The first two books are labeled as appropriate for certain ranges of grade levels: grades four and five for Book One and grades six through twelve for Book Two. However, you would not expect students at the low end of either grade range to be able to learn everything in the book that encompasses their grade level in that first year. For example, Book One includes coverage of fractions, decimals, percents, and ratios. While you might teach some of those topics in fourth grade, many should wait until fifth grade. The layout of the first two books actually makes them more appropriate for students beyond the first designated grade level, especially those who need review or remediation.
Neither book has enough content for a full-year math program. Book One has 143 pages of lessons and reviews while Book Two has 127. Book Two repeats most of the topics already covered in Book One but with different problems at a slightly more difficult level. It does not have a section on probability and statistics (which is included in Book One), and it has fewer lessons on charts and graphs than does Book One. On the other hand, Book Two adds one or two additional, more advanced subtopics under most of the other sections. Even with these differences, the content of each of the books is similar enough that you would be unlikely to use Two immediately after One.
The other books in the series present content similar to that in Book One and Book Two in different formats. These are the titles of the other books, followed by the grade levels as shown on their covers:
- Mastering Essential Math Skills: Whole Numbers and Integers (grades 4 - 6)
- Mastering Essential Math Skills: Fractions (grades 4 - 6)
- Mastering Essential Math Skills: Decimals and Percents (grades 4 - 6)
- Mastering Essential Math Skills: Geometry (grades 4 - 6)
- Mastering Essential Math Skills: Problem Solving (grades 4 - 6)
- Mastering Essential Math Skills: Pre-Algebra Concepts (not designated but is grades 7 - 8)
- Basic Math Skills Rescue: Part 1 and Part 2 (grades 4 - 8)
I would think of the grade level designations as the years in which that content is usually taught. These books work well for remediation for students beyond those grade levels.
With the exception of Pre-Algebra Concepts, these books repeat the same topics that were taught in Book One and Book Two. A major difference is that each book has two lessons on every topic—double the number of lessons. The instructional information is almost identical to that in Book One and Book Two, although many of the problems are different. To make things more confusing, Basic Math Skills Rescue, Part 1 and Part 2 are compilations of the other six books in the preceding list. The entirety of the first three books are in Part 1 and the second three are in Part 2. This means that you have three different series of books from which to choose to cover all of the topics except pre-algebra.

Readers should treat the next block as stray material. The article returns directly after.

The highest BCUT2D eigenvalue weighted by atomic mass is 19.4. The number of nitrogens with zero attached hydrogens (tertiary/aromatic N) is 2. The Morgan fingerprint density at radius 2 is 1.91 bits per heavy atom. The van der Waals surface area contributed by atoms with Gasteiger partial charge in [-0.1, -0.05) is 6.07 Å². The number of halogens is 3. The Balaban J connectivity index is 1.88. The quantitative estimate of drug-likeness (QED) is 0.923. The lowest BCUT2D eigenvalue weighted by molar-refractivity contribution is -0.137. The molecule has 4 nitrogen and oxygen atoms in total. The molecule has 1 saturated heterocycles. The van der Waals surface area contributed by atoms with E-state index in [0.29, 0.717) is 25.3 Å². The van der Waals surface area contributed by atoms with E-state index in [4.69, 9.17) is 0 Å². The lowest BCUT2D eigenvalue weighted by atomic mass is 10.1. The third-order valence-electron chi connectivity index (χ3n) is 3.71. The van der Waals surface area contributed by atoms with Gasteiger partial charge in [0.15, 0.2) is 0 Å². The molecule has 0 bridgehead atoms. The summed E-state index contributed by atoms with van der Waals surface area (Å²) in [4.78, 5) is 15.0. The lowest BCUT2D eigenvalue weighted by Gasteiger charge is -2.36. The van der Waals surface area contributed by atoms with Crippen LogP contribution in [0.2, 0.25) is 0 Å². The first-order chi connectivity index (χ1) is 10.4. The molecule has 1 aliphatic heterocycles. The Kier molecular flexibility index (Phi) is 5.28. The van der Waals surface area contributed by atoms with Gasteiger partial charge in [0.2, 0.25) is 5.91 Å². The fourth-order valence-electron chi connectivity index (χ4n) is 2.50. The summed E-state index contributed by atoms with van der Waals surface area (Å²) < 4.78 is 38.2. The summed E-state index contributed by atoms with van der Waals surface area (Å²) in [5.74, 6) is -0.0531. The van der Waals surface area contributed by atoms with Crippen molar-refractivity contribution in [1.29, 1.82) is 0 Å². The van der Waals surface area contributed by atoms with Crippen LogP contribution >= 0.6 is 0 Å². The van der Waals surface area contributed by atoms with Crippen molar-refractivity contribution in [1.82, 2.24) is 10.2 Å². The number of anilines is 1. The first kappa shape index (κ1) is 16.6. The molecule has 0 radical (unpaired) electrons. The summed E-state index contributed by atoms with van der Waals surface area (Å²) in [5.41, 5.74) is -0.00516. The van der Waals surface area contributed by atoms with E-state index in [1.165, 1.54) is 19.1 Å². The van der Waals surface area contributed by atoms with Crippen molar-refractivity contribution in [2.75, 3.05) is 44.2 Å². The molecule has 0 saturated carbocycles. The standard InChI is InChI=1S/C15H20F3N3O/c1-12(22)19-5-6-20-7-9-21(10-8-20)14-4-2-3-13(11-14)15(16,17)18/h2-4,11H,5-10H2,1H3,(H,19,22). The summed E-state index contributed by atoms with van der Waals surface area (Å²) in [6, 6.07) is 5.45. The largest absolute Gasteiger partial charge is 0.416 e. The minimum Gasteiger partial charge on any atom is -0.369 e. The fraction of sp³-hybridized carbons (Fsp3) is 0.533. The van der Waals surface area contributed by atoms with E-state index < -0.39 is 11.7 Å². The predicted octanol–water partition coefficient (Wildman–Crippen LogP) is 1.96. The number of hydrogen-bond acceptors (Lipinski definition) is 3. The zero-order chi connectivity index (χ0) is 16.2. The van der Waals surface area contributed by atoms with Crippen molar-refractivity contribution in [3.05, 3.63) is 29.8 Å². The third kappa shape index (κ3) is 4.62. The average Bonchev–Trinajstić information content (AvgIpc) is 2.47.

You might choose Book One and Book Two if you want to include the speed drills. You might choose the individual topic books if you need to review only a few topics. You might choose the Basic Math Skills Rescue books if you need to review everything and want to save money by purchasing fewer books or because you just prefer the consolidation. And you might choose either of the last two options if you want students to have the option to spend two lessons on every topic.
The videos were designed to align with Book One, Book Two, and Pre-Algebra Concepts. Since, the topics are the same in all of the books (parallel series), those using the other books simply choose the videos that cover the same topics in the other books.
Many students need review or remediation for a number of reasons: a transition into homeschooling, spotty instruction in previous years, a struggle with learning particular concepts, illness, and so on. The Mastering Essential Math Skills series makes it easy to target particular skills with efficient lessons. The videos save parents from having to teach new concepts. In most cases, parents will simply need to check the student’s work. The books are reasonably priced, but when you take into consideration that students also have free access to videos for every lesson, these books are a real bargain.